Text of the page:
- We urge that the budget resolution address the issue of school innovation and choice
at a funding level significant enough to bring about real education
reform. The current '03 funding of $382 million under Title V, Part A of
No Child Left Behind, when distributed across the states, does not
provide adequate funding to assist school districts with empowering
parents to exercise choice or provide enough resources to spark
innovation and improvement.
- We urge you to provide $554.2 million for the Department of Health and Human Service Office of Refugee Resettlement
(ORR) for assistance for refugee and asylee entrants. In addition, ORR
should receive $15 million for human trafficking programs, $15 million
for services to victims of torture, and $50 million for the care of
unaccompanied alien children, a program transferred to ORR pursuant to
the Homeland Security Act of 2002.
- In the new Department of Homeland Security, we urge continued funding to help eliminate backlogs in an array of immigration
adjudication categories as well as for alternatives to detention and
legal orientation presentations for detainees. These funding streams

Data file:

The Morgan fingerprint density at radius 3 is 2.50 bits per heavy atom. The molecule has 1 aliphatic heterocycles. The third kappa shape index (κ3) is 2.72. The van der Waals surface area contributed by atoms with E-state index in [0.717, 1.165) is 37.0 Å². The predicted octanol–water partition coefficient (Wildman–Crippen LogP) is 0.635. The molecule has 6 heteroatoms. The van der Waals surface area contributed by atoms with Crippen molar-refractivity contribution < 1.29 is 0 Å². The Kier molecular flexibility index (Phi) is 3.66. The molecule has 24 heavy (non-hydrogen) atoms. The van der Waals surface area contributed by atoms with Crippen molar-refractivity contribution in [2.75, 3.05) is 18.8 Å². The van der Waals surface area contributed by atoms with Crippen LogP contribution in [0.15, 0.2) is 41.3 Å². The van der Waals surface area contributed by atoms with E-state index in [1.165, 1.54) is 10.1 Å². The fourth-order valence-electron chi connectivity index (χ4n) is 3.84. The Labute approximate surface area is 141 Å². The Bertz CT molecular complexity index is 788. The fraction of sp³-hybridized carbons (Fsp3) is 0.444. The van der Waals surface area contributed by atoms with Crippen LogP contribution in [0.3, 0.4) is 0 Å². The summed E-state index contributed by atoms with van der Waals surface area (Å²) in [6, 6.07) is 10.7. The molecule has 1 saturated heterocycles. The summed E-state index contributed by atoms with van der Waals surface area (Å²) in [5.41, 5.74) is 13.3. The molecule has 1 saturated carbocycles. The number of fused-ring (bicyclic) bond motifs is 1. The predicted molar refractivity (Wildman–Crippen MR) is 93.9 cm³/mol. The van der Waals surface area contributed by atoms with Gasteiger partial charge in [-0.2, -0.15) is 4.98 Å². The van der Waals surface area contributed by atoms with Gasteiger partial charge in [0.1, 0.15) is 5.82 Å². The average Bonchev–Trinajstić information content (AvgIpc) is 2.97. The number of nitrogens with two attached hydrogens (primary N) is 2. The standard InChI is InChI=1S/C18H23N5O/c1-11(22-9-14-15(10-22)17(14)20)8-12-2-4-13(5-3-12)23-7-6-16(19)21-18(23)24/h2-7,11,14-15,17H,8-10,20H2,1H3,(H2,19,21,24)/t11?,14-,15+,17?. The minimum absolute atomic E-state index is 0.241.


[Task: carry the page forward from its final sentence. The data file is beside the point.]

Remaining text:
were included in the FY 2003 budget for the now defunct Immigration and
Naturalization Service (INS).
- The International Affairs budget as passed by the House
Budget Committee is woefully underfunded. We urge you to support full
funding of the President's request ($18.8 billion) for foreign
operations. This request includes important new initiatives proposed by
the President—the Millennium Challenge Account (MCA) and the HIV/AIDS initiative—that we believe must be adequately funded during this budget cycle.
- We urge you to support the $1.3 billion which the President has
proposed for the MCA in FY04, and, in view of the pressing needs of the
millions of poor in Africa who will not benefit from the MCA, we urge
an increase of $1 billion over the President's proposal for Africa-focused poverty reduction programs.
- In light of the critical need for immediate action, we urge at
least $3 billion for morally and culturally responsible programs to
fight HIV/AIDS, malaria, and tuberculosis. HIV/AIDS prevention programs which promote behavioral change so as to attain responsible and mutually respectful relationships should be fully funded.
- We urge support for the same level of PL 480 Title II
funding in FY04 as was appropriated in FY03, $1.44 billion, in order to
meet the requirements of the law, which calls for 75% of Title II food
aid to be used in programs that tackle the underlying causes of chronic
hunger, and to be able to respond to the emergency needs in Africa and
- We urge increased funding for the Migration and Refugee Assistance and Emergency Refugee and Migration Assistance accounts to bring total funding to $927 million and $50 million, respectively.
- We urge you to adopt at least the funding levels requested by the President for the seven development assistance accounts
in the foreign operations budget. The failure to replace the funding
removed by the House Budget Committee from these international programs
will endanger the effectiveness of these programs and should not be